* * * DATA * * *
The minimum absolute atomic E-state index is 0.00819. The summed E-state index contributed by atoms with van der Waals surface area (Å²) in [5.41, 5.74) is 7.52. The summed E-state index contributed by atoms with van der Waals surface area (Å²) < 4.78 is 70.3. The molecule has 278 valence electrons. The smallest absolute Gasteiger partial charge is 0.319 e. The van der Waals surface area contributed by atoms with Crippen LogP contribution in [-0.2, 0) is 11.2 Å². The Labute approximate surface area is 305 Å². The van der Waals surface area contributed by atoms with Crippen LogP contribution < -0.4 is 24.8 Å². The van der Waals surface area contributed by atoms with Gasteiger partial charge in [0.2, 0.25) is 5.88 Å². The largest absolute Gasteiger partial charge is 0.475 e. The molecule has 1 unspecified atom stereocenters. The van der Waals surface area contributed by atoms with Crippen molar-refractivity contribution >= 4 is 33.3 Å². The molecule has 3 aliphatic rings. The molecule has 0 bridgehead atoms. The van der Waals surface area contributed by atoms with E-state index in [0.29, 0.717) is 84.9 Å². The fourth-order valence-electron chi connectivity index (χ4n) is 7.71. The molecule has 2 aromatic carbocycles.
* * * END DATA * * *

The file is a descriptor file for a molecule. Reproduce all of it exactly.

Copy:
The minimum absolute atomic E-state index is 0.00819. The summed E-state index contributed by atoms with van der Waals surface area (Å²) in [5.41, 5.74) is 7.52. The summed E-state index contributed by atoms with van der Waals surface area (Å²) < 4.78 is 70.3. The molecule has 278 valence electrons. The smallest absolute Gasteiger partial charge is 0.319 e. The van der Waals surface area contributed by atoms with Crippen LogP contribution in [-0.2, 0) is 11.2 Å². The Labute approximate surface area is 305 Å². The van der Waals surface area contributed by atoms with Crippen LogP contribution < -0.4 is 24.8 Å². The van der Waals surface area contributed by atoms with Gasteiger partial charge in [0.2, 0.25) is 5.88 Å². The largest absolute Gasteiger partial charge is 0.475 e. The molecule has 1 unspecified atom stereocenters. The van der Waals surface area contributed by atoms with Crippen molar-refractivity contribution >= 4 is 33.3 Å². The molecule has 3 aliphatic rings. The molecule has 0 bridgehead atoms. The van der Waals surface area contributed by atoms with E-state index in [0.29, 0.717) is 84.9 Å². The fourth-order valence-electron chi connectivity index (χ4n) is 7.71. The molecule has 2 aromatic carbocycles.